How to Conduct an Interview

One of the most important parts of reporting is conducting interviews. Many reporters dislike interviewing others; it can be nerve-wracking for them to talk to someone they don’t know and ask them questions, especially if they are personal. Despite this, email interviews don’t suffice, and having conversations with people is the best way to get a good story. Here are a few tips on how to go about requesting an interview, general questions to ask when interviewing, and how to have confidence when talking to your interviewee.

  1. Requesting an interview

Research your topic and figure out the best people to interview for your story. Getting multiple interviews to represent different sides of a story is the best approach in order to remain objective in your retelling of an event. Look for several forms of contact information. I usually start by sending the person an email, but if they don’t respond within a reasonable amount of time, (within 24 to 48 hours), I look for alternative emails or phone numbers. Ask them to meet up in person, or host a virtual or telephone interview. 

  1. Preparing for the interview?

Make sure to research your interviewee before talking to them. You should know their full name, job title, and some important information about them, specifically in regards to what makes them relevant for your story. Be sure to verify the spelling of their name and their job title with them, rather than asking “What’s your job title?” 

Additionally, you must ask your interviewee if you can record the interview. This is essential for getting exact quotes. You cannot record an interview without permission from your interviewee.

You should already know background info on what they are discussing, so ask questions on ideas you do not know much about or those you want a different perspective on. The questions themselves should be objective; you do not want to sway the interviewee’s answer due to the way you phrase the question. Keep your questions open-ended and straightforward.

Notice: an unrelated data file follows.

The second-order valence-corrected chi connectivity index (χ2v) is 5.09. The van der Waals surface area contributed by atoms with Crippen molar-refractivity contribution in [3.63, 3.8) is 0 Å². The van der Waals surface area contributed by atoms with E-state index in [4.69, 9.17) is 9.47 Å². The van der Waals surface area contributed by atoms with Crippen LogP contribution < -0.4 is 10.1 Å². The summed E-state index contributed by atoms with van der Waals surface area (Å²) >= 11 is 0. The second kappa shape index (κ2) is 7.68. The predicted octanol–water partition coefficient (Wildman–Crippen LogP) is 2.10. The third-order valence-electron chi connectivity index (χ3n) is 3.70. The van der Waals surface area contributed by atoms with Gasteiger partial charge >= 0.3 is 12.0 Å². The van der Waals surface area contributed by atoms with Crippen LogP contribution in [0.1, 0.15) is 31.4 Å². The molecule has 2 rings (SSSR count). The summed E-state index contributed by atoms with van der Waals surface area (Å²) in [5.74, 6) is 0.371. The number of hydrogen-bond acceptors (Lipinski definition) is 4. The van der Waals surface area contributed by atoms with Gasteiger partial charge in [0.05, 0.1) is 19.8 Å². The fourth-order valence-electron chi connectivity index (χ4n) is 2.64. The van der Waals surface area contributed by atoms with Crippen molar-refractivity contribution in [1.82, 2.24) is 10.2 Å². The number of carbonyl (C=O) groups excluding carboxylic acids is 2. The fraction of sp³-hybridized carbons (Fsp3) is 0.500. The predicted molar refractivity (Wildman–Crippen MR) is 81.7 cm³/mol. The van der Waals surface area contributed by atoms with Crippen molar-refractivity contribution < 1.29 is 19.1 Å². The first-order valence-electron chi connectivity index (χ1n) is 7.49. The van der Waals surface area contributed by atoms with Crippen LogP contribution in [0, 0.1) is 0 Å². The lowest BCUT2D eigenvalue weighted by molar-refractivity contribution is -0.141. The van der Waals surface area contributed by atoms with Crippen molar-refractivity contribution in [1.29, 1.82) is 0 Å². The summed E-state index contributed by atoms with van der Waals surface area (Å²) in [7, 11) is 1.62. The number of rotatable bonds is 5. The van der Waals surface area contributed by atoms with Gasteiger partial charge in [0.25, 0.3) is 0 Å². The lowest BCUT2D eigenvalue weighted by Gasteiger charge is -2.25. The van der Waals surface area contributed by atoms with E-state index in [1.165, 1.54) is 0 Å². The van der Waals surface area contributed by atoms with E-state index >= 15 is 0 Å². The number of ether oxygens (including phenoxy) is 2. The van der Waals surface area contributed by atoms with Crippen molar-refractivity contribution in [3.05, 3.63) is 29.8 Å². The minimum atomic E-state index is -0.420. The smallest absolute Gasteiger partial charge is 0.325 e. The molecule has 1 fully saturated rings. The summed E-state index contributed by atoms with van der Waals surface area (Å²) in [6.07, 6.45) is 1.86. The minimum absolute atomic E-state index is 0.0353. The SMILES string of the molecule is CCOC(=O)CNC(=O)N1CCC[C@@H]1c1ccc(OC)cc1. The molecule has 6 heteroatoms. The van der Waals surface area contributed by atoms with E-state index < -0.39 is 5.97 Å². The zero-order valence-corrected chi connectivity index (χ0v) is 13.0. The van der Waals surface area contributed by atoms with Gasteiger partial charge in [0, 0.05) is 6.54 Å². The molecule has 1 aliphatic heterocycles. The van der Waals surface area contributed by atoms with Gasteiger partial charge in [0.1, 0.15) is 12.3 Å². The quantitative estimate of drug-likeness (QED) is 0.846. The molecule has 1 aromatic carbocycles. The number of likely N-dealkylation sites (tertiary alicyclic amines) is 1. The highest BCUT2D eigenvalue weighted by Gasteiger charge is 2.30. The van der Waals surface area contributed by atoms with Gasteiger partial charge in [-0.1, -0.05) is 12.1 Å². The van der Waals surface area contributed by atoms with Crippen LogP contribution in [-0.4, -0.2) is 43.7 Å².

During the interview, follow-up questions may pop up in your head. Ask these questions; it will make it feel more like a conversation. I personally like to end each interview by asking the interviewee if they have any information they’d like to share that I didn’t ask them about. This is a good way to ensure you gain as much insight as possible.

  1. Gaining confidence

Talking to a new person can be scary, especially when you are asking them questions. Write out your questions beforehand as a reference, if possible. Bring a notebook or your laptop to take notes, even if they agree to be recorded. Recordings are easy to lose, and you do not want to be stuck with a lack of information because you can’t remember what they said. This can also release some tension, since you will be busy taking notes, rather than staring at them the whole time. An interview will never be perfect, but as you interview more people, you will feel yourself becoming more comfortable with the process.

More Write for Student-Run Media
Writing in AP Style
How to Write a Short Bio
How to Write a Pitch